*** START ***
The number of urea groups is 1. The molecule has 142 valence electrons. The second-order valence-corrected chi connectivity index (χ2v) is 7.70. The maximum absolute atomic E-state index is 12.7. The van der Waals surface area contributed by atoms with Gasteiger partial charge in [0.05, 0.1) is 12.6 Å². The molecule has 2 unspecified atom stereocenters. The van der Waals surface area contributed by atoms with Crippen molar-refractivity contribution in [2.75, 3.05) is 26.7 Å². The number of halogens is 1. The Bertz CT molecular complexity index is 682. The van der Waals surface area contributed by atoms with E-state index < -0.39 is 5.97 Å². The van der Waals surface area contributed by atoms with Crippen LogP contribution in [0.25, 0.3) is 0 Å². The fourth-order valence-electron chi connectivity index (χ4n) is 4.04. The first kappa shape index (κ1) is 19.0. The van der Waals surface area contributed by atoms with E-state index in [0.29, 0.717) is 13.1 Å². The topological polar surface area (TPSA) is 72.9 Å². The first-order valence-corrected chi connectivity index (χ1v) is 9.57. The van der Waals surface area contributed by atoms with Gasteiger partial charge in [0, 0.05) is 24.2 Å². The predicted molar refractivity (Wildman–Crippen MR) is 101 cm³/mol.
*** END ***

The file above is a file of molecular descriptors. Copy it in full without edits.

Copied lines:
The number of urea groups is 1. The molecule has 142 valence electrons. The second-order valence-corrected chi connectivity index (χ2v) is 7.70. The maximum absolute atomic E-state index is 12.7. The van der Waals surface area contributed by atoms with Gasteiger partial charge in [0.05, 0.1) is 12.6 Å². The molecule has 2 unspecified atom stereocenters. The van der Waals surface area contributed by atoms with Crippen molar-refractivity contribution in [2.75, 3.05) is 26.7 Å². The number of halogens is 1. The Bertz CT molecular complexity index is 682. The van der Waals surface area contributed by atoms with E-state index < -0.39 is 5.97 Å². The van der Waals surface area contributed by atoms with Crippen LogP contribution in [0.25, 0.3) is 0 Å². The fourth-order valence-electron chi connectivity index (χ4n) is 4.04. The first kappa shape index (κ1) is 19.0. The van der Waals surface area contributed by atoms with E-state index in [0.29, 0.717) is 13.1 Å². The topological polar surface area (TPSA) is 72.9 Å². The first-order valence-corrected chi connectivity index (χ1v) is 9.57. The van der Waals surface area contributed by atoms with Gasteiger partial charge in [0, 0.05) is 24.2 Å². The predicted molar refractivity (Wildman–Crippen MR) is 101 cm³/mol.